Horseracing: Irish horses unlikely to run at Aintree

Irish-trained horses remain doubtful for this week's Martell Grand National meeting at Aintree.

The Government banned racing in February due to the foot-and-mouth disease and also asked trainers not to send their horse to England.

And only two weeks ago the agriculture minister, Joe Walsh, confirmed the stance.

Willie Mullins, chairman of the Racehorse Trainers' Association, said nothing has changed since.

"We were told a fortnight ago by the Ministry of Agriculture not to go and we haven't had any indication that anything has changed," confirmed Mullins.

However, bookmakers Ladbrokes have reintroduced last year's winner Papillon, who is trained in Ireland by Ted Walsh, into their betting at 8-1.

And recent newspaper reports suggest hopes are rising that Irish horses will be allowed to travel to Aintree.

But Mullins dismissed the reports as pure speculation.

"It's bookmaker hype, Aintree hype and media hype," added Mullins.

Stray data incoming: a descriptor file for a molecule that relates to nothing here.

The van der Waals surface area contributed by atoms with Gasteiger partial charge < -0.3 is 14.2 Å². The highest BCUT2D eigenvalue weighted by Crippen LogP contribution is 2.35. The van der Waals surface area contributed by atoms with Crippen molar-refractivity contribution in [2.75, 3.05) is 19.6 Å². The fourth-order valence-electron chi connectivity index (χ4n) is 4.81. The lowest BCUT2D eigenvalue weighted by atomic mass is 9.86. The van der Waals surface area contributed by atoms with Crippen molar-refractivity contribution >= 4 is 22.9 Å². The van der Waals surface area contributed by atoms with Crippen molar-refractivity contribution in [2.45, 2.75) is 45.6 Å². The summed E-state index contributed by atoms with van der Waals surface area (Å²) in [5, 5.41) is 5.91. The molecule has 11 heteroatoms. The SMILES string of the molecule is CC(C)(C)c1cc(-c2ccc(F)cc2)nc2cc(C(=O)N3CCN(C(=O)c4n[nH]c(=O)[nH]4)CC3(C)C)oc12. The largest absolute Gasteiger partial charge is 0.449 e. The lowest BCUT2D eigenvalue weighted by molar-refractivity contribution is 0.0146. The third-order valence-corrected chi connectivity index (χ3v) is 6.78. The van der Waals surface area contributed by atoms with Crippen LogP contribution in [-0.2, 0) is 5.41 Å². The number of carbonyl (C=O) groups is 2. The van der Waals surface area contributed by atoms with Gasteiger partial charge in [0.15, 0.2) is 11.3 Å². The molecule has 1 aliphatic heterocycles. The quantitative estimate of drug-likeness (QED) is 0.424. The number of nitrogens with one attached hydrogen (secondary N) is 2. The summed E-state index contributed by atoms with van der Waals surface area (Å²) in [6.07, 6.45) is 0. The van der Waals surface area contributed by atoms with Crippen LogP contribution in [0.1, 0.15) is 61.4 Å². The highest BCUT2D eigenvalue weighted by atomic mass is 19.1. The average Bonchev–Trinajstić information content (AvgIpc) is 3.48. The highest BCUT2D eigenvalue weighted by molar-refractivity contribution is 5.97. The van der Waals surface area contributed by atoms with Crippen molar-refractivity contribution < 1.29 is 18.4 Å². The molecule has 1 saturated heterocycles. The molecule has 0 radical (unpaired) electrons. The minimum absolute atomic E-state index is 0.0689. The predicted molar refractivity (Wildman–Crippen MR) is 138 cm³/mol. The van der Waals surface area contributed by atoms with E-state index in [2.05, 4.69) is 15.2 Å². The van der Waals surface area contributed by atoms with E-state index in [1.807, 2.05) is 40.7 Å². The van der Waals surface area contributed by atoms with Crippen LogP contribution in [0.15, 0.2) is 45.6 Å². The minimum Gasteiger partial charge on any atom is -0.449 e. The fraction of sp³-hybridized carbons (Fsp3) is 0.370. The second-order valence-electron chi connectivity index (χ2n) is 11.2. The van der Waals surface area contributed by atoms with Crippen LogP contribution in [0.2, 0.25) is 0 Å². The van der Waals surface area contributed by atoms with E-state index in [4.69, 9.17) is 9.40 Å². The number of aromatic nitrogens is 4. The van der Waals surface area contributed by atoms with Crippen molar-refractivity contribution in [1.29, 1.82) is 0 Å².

There has been no racing in Ireland since Naas on February 25 but the sport is expected to resume at Cork and Leopardstown on Easter Saturday.

"Our domestic programme is due to restart on April 14 and it has been hinted that if any horses travel to England in view of the extent of the foot-and-mouth disease then it could jeopardise our own racing. That is our members' main worry," said Mullins.

"I would very much like to go to Aintree myself but we must not jeopardise our domestic programme.

"I'm hoping to contact the ministry today to see what the latest situation is but as far as I know there hasn't been a change of heart."

There are 11 Irish-trained runners still in the Grand National and Aintree's press officer Dickon White said: "We have been in regular contact with all the trainers who have runners in the National but I don't know whether there will be any Irish runners on Saturday. It's not our decision."

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